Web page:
[Excerpt] “My overarching reaction to Janet Halley's recent book, Split Decisions: How and Why to Take a Break from Feminism, can be summarized with a one sentence cliché: The perfect is the enemy of the good.' She holds feminism to a standard of perfection no human endeavor could possibly meet, and then heartily criticizes it for falling short. Though Halley's myriad observations about feminism occasionally resonated with my own views and experiences, ultimately I remain unconvinced that taking a break from feminism would, for me, be either justified or productive. But I did (mostly) enjoy reading it. Halley is well read, cleverly provocative, and a gifted writer. Below I give a somewhat glib and superficial overview of the book, and my reactions to it. I explain why I think Halley is too hard on feminists generally, and on Catharine MacKinnon specifically. And I take her to task for being harshly critical of feminism without offering realistic, pragmatic, or lawyerly alternatives. You can't theorize your way into an abortion, or out of a rape. You can have to rely on a legal system that may fail you, in which case you can work to improve it so that others don't suffer as you did. This is part of the very essence of feminism, which Halley gives short shrift.”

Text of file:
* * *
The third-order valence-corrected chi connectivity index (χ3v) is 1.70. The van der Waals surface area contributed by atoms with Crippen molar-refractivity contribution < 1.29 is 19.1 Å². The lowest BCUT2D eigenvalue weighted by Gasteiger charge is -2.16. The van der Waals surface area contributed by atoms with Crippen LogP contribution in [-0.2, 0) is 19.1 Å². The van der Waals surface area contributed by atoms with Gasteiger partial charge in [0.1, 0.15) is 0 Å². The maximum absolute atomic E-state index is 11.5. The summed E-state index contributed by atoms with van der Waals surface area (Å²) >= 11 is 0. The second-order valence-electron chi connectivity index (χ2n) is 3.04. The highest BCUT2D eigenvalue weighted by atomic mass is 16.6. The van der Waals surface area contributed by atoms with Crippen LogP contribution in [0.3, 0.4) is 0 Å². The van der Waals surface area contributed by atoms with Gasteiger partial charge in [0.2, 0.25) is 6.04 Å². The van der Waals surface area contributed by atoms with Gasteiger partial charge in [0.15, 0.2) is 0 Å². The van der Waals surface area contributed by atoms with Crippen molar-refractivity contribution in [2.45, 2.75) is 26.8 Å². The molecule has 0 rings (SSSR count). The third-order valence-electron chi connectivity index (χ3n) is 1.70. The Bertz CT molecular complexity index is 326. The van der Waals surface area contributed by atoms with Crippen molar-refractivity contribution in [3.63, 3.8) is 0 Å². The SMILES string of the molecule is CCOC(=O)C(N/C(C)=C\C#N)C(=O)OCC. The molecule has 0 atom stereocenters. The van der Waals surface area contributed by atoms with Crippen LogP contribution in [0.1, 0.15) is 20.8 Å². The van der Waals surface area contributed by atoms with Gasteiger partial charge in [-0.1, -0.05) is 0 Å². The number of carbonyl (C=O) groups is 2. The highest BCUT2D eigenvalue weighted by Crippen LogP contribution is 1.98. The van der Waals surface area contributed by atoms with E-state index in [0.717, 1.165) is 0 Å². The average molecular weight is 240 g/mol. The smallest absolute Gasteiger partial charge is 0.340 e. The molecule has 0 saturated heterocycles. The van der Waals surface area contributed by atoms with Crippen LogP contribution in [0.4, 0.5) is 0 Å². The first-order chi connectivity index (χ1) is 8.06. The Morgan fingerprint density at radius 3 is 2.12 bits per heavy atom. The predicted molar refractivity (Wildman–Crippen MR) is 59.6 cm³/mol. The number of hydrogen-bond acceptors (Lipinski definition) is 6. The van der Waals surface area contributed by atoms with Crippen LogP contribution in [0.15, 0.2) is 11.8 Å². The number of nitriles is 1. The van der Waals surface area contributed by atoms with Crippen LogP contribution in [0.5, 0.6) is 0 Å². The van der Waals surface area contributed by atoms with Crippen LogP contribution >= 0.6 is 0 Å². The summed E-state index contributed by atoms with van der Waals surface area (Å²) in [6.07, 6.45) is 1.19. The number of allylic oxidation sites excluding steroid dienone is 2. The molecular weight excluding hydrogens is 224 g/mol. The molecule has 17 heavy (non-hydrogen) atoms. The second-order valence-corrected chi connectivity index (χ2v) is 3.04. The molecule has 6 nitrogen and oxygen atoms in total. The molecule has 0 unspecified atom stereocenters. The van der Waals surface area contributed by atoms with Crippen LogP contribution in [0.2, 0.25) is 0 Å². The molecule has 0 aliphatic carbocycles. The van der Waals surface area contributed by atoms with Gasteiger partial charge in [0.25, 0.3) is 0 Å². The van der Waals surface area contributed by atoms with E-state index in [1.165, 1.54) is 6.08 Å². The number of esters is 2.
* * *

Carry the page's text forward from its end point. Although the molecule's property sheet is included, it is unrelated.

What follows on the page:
Windsor Yearbook of Access to Justice
Ann Bartow, "Review Essay: Janet Halley, Split Decisions: How and Why to Take a Break from Feminism," Vol. XXVI/2 THE WINDSOR Y.B. ACCESS JUST. 391 (2008).